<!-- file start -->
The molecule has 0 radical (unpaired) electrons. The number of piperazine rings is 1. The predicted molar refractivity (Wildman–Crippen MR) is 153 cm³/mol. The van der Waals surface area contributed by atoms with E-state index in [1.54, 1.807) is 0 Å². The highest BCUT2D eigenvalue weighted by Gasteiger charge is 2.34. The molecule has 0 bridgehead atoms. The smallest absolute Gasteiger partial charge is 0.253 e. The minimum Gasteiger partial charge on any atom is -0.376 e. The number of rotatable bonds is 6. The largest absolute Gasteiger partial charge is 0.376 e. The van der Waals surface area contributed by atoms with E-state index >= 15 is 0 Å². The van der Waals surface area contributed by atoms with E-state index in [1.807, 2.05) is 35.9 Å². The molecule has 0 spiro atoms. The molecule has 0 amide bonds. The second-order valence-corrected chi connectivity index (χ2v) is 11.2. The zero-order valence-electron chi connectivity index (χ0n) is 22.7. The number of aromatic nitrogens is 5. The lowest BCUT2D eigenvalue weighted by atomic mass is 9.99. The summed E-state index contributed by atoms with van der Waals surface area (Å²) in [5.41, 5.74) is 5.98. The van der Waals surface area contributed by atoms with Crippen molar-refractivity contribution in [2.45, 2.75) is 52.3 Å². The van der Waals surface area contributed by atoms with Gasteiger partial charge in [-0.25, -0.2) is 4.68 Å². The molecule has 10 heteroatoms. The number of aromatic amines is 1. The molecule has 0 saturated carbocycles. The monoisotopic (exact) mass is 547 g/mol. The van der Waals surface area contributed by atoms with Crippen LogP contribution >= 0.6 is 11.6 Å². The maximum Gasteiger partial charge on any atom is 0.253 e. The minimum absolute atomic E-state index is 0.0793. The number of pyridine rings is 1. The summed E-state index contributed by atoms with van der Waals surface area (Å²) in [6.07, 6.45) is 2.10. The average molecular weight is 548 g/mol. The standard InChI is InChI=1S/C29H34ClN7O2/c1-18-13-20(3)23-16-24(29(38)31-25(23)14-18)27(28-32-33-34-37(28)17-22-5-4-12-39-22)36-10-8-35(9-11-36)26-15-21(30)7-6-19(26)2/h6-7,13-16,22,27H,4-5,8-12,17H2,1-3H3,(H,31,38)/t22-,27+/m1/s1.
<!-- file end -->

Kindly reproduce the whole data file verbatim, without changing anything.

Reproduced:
The molecule has 0 radical (unpaired) electrons. The number of piperazine rings is 1. The predicted molar refractivity (Wildman–Crippen MR) is 153 cm³/mol. The van der Waals surface area contributed by atoms with E-state index in [1.54, 1.807) is 0 Å². The highest BCUT2D eigenvalue weighted by Gasteiger charge is 2.34. The molecule has 0 bridgehead atoms. The smallest absolute Gasteiger partial charge is 0.253 e. The minimum Gasteiger partial charge on any atom is -0.376 e. The number of rotatable bonds is 6. The largest absolute Gasteiger partial charge is 0.376 e. The van der Waals surface area contributed by atoms with E-state index >= 15 is 0 Å². The van der Waals surface area contributed by atoms with E-state index in [1.807, 2.05) is 35.9 Å². The molecule has 0 spiro atoms. The molecule has 0 amide bonds. The second-order valence-corrected chi connectivity index (χ2v) is 11.2. The zero-order valence-electron chi connectivity index (χ0n) is 22.7. The number of aromatic nitrogens is 5. The lowest BCUT2D eigenvalue weighted by atomic mass is 9.99. The summed E-state index contributed by atoms with van der Waals surface area (Å²) in [5.41, 5.74) is 5.98. The van der Waals surface area contributed by atoms with Crippen molar-refractivity contribution in [2.45, 2.75) is 52.3 Å². The van der Waals surface area contributed by atoms with Gasteiger partial charge in [-0.25, -0.2) is 4.68 Å². The molecule has 10 heteroatoms. The number of aromatic amines is 1. The molecule has 0 saturated carbocycles. The monoisotopic (exact) mass is 547 g/mol. The van der Waals surface area contributed by atoms with Crippen LogP contribution >= 0.6 is 11.6 Å². The maximum Gasteiger partial charge on any atom is 0.253 e. The minimum absolute atomic E-state index is 0.0793. The number of pyridine rings is 1. The summed E-state index contributed by atoms with van der Waals surface area (Å²) in [6.07, 6.45) is 2.10. The average molecular weight is 548 g/mol. The standard InChI is InChI=1S/C29H34ClN7O2/c1-18-13-20(3)23-16-24(29(38)31-25(23)14-18)27(28-32-33-34-37(28)17-22-5-4-12-39-22)36-10-8-35(9-11-36)26-15-21(30)7-6-19(26)2/h6-7,13-16,22,27H,4-5,8-12,17H2,1-3H3,(H,31,38)/t22-,27+/m1/s1.